Here’s a summary of the best thing I learned to date from those who call themselves “libertarians”, and those who oppose tyranny and big governments:
“It is hard to imagine a more stupid or more dangerous way of making decisions than by putting those decisions in the hands of people who pay no price for being wrong.” — Thomas Sowell
I found that while reading an article from mises.org.
I first heard of this idea a few months ago from “The Deadly Isms | Episode 4: Things Dictators Don’t Know” by Matt Kibbe.
Here are some interesting quotes from that video:
“The more men know, the smaller the percentage that any single man can know.” — Friedrich Hayek
“…this is a common mistake made by socialists and other advocates of central planning: They think that as society evolves and humans learn more it becomes easier to centralize that knowledge and use it to plan institutions. In fact, the opposite is true. While a central planner might have been able to grasp most of what was known a thousand years ago, no one today could ever hope to come close.”
“…the guy who invented Wikipedia, the pioneer, was Jimmy Wales. He got the idea from reading F.A. Hayek who saw and spent his life to this difficult, almost mysterious, sometimes even magical, observation that order comes about through liberty and not through imposition. That was his theme. And it’s a hard thing to learn: that the more you let go, the better things work.” — Jeffrey Tucker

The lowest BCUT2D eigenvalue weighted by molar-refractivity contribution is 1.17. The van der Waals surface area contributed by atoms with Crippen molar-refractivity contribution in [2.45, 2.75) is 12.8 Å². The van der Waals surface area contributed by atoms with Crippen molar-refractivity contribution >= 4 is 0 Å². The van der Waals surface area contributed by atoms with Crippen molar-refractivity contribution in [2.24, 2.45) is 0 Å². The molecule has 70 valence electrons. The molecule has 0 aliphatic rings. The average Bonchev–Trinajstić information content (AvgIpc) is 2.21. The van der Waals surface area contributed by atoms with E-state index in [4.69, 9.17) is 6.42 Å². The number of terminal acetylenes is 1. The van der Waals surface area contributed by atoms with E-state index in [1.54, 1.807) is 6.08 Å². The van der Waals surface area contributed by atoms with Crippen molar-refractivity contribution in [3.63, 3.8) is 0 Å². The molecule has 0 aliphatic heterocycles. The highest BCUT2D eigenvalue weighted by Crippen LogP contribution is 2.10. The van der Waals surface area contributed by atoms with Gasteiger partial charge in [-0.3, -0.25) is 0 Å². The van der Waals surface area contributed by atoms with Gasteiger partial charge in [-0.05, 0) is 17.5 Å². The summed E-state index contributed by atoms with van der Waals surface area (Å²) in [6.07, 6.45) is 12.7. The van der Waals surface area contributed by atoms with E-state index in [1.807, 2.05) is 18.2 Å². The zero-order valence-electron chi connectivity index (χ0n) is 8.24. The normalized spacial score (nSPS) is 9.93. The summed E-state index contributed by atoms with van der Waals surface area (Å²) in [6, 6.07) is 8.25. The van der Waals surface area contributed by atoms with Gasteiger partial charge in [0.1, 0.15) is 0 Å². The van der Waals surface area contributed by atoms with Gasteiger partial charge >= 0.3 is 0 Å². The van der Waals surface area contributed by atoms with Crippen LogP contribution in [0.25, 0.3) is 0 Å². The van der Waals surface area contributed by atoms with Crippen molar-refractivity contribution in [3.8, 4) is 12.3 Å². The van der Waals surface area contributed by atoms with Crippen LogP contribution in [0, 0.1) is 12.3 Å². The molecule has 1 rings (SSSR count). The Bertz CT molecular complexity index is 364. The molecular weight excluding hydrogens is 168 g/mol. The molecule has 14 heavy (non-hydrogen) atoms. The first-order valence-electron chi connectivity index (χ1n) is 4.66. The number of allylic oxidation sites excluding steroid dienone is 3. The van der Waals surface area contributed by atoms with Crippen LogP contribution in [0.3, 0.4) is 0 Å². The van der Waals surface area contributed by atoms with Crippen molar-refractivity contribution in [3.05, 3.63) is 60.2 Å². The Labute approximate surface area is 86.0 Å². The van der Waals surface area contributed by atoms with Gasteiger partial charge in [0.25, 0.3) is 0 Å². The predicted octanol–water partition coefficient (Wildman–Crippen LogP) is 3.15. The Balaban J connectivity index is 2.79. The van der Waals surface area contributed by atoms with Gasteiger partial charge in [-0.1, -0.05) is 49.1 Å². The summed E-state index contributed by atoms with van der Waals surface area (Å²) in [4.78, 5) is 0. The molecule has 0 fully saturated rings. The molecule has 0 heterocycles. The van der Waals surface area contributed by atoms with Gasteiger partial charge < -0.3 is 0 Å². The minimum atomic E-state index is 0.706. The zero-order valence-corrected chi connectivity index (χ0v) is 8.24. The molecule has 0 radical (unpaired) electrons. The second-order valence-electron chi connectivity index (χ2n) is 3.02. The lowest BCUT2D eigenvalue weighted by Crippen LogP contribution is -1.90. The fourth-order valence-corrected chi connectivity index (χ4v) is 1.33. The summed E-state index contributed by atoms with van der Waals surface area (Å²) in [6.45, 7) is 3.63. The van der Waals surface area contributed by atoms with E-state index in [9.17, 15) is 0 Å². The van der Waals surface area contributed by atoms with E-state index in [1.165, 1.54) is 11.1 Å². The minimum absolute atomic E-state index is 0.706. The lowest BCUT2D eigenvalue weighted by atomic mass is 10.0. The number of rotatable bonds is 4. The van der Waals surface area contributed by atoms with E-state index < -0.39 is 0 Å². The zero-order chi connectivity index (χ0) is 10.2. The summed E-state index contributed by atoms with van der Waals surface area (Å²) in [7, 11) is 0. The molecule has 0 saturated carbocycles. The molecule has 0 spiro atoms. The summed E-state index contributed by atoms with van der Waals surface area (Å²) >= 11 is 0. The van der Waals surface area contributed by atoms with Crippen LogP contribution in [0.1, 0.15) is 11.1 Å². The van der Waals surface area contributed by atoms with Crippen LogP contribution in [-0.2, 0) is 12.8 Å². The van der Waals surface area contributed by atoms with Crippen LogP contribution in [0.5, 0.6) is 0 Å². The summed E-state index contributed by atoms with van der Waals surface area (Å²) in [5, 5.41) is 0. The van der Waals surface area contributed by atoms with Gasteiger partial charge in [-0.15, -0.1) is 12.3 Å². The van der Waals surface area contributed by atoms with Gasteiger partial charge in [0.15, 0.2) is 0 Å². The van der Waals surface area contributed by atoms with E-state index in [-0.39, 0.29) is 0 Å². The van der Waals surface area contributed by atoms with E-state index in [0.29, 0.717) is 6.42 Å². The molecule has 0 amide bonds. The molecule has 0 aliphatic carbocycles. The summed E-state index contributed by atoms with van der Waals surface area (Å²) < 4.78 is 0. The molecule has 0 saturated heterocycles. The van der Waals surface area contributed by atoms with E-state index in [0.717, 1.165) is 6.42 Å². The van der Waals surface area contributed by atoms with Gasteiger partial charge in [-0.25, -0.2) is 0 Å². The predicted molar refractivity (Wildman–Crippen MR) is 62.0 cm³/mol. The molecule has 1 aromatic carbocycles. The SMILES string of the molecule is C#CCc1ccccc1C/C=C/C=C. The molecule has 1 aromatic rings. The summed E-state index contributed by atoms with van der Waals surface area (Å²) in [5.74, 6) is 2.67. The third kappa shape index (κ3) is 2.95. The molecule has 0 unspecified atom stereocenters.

“… top down control fails because those at the top can never have enough knowledge to coordinate the activities of millions of people, not even with all the supercomputers in the world. And even when they try, the results have been some of the worst cases of human suffering in history. The only other option is to let people plan their own lives as long as they don’t hurt people or take their stuff. Trust that these individual plans will come together into a whole that is greater than the sum of its parts, and that none of us knows as much as all of us.”
From a programmer’s perspective, the idea presented above seems to match what Kent Beck calls “The Implementor’s Rule” in his blog post titled “Software Design is Human Relationships: Part 3 of 3, Changers & Changers”.